Saturday, May 12, 2018

The Medical vs. Social Model of autism and disability

This topic has been on my mind for awhile but other topics seem to take precedence when writing blogs.   It is the medical vs. social model when discussing disability.  In case you are not familiar with these concepts, there seems to be two different views when talking about disability.  The medical model looks at disability as a problem that needs to be fixed.  This school of thought breaks down the characteristics of different disabilities as a set of symptoms and focuses on treatments and cures.  On the other hand, the social model looks at disability as an important identity to a person and how different social forces can create either support or create barriers that affect the lives of these individuals.

A perfect example of the social and medical models at play is with autism.  For a long time, the dialogue of autism has been focused on the medical model of deficits, cures and symptoms.  Some examples of the medical model of autism include behavioral interventions that try to make autistic children "indistinguishable from peers," the use of  functioning labels,  big autism organizations that are runned by neurotypicals that funds research into the causes of autism with the hopes of preventing the condition.  The product of  all this medical rhetoric is negative stereotypes made about autistic people.  An example of a commonly held stereotype is that "autistic people lack empathy" or that we are "socially awkward and immature."    As a result, the medical model has led society to view autistic people as "less than human" and are not deserving of the same rights as humans without disabilities.  I believe this thinking has played a big role in the continued exclusion of the voices and experiences of adults on the spectrum.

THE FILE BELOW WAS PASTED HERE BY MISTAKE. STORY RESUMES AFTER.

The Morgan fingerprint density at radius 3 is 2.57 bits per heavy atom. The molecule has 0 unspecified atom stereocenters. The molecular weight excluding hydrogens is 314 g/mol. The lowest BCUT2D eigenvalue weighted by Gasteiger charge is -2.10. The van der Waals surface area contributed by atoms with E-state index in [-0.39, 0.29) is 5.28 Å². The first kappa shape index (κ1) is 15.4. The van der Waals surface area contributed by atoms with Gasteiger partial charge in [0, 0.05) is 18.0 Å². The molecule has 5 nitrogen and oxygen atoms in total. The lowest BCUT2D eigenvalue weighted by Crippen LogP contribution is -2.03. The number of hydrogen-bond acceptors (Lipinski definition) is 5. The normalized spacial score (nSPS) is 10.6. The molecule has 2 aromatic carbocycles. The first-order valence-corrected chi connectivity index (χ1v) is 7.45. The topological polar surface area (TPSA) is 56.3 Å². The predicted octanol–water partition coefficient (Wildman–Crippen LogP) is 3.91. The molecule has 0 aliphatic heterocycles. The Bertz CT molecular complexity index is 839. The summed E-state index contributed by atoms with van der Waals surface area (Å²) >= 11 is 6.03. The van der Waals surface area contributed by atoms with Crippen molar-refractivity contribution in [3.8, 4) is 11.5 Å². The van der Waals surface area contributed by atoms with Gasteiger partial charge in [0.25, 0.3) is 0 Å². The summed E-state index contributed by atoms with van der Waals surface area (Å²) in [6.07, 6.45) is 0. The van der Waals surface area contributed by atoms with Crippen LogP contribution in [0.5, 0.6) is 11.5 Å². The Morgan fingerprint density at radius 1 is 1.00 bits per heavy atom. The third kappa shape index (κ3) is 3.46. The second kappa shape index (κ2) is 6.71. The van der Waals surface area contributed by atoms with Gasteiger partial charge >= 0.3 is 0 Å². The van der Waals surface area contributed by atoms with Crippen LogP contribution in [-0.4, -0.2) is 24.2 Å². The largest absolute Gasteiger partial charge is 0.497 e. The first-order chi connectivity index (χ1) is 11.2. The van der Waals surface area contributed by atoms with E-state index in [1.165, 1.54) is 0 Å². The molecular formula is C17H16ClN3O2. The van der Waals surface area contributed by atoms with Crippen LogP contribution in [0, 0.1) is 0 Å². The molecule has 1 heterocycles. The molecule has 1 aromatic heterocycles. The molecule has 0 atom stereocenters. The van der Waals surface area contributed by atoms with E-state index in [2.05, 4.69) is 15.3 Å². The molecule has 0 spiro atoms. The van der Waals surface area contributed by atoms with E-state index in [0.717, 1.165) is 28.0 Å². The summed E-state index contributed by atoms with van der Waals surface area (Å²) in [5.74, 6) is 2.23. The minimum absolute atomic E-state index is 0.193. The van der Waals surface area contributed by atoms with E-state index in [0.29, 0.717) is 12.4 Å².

Self advocates like myself had enough of the dialogue being focused on cure and deficits.  We asked for a more social model of disability to take place of the prevailing medical model.  This is what we call neurodiversity.  Neurodiversity states that people with different neurological conditions such as autism, Dyslexia, ADHD etc. are wired differently and that these different neurostyles need to be accommodated as well as accepted.  Critics accuse the neurodiversity movement of downplaying the challenges of autism and glorifying its strengths.    Most neurodiversity advocates (myself included) acknowledge the challenges and still see autism as a disability.  The main point of the movement is to remove the negative stigma of autism and that disability is not something to be feared or gets in the way of happiness.  Proponents of the neurodiversity movement believe that ignorance and negative societal attitudes get in the way of happiness in those who live with autism and other disabilities.   We demand the same human rights and civil liberties that are granted to nondisabled people.

 The social model of looking at autism is slowly taking force.   Some examples is the is the call for the inclusion of self advocates in setting the course of autism research; the relationship between acceptance of autism and mental health issues that commonly occur in autistic people is being finally explored; as well as the push for self determination and person centered planning in adults with developmental disabilities.  There are more autistic self advocates that are sharing their experiences than there was 10-15 years ago.  I believe if we embraced a new social paradigm of addressing the social barriers that autistic people (as well as others with other conditions) face,  the quality of life and outcomes of these individuals would be greater. 

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